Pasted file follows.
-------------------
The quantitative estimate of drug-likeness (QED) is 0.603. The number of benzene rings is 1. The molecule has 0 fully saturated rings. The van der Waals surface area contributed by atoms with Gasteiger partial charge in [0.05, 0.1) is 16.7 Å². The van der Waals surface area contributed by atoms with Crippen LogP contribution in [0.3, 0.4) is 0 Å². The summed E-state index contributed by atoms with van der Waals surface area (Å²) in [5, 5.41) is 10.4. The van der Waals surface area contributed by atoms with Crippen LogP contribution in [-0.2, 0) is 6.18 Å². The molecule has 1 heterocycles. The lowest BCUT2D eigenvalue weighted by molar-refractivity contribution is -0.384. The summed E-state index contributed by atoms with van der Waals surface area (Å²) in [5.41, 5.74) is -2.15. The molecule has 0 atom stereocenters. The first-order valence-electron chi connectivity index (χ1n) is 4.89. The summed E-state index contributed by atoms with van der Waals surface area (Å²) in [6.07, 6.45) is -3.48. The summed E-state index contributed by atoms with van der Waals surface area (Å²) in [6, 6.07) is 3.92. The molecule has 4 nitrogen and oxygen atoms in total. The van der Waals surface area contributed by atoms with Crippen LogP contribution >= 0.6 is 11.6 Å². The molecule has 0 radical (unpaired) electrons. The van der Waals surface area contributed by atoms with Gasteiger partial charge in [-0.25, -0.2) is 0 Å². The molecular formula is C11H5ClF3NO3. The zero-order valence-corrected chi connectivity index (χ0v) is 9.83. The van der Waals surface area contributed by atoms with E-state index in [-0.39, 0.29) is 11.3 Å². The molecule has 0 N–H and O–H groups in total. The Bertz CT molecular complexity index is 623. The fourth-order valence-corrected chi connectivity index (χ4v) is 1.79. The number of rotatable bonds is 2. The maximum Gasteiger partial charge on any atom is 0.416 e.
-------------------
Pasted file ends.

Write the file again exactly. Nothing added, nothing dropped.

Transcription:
The quantitative estimate of drug-likeness (QED) is 0.603. The number of benzene rings is 1. The molecule has 0 fully saturated rings. The van der Waals surface area contributed by atoms with Gasteiger partial charge in [0.05, 0.1) is 16.7 Å². The van der Waals surface area contributed by atoms with Crippen LogP contribution in [0.3, 0.4) is 0 Å². The summed E-state index contributed by atoms with van der Waals surface area (Å²) in [5, 5.41) is 10.4. The van der Waals surface area contributed by atoms with Crippen LogP contribution in [-0.2, 0) is 6.18 Å². The molecule has 1 heterocycles. The lowest BCUT2D eigenvalue weighted by molar-refractivity contribution is -0.384. The summed E-state index contributed by atoms with van der Waals surface area (Å²) in [5.41, 5.74) is -2.15. The molecule has 0 atom stereocenters. The first-order valence-electron chi connectivity index (χ1n) is 4.89. The summed E-state index contributed by atoms with van der Waals surface area (Å²) in [6.07, 6.45) is -3.48. The summed E-state index contributed by atoms with van der Waals surface area (Å²) in [6, 6.07) is 3.92. The molecule has 4 nitrogen and oxygen atoms in total. The van der Waals surface area contributed by atoms with Crippen LogP contribution >= 0.6 is 11.6 Å². The molecule has 0 radical (unpaired) electrons. The van der Waals surface area contributed by atoms with Gasteiger partial charge in [-0.25, -0.2) is 0 Å². The molecular formula is C11H5ClF3NO3. The zero-order valence-corrected chi connectivity index (χ0v) is 9.83. The van der Waals surface area contributed by atoms with E-state index in [-0.39, 0.29) is 11.3 Å². The molecule has 0 N–H and O–H groups in total. The Bertz CT molecular complexity index is 623. The fourth-order valence-corrected chi connectivity index (χ4v) is 1.79. The number of rotatable bonds is 2. The maximum Gasteiger partial charge on any atom is 0.416 e.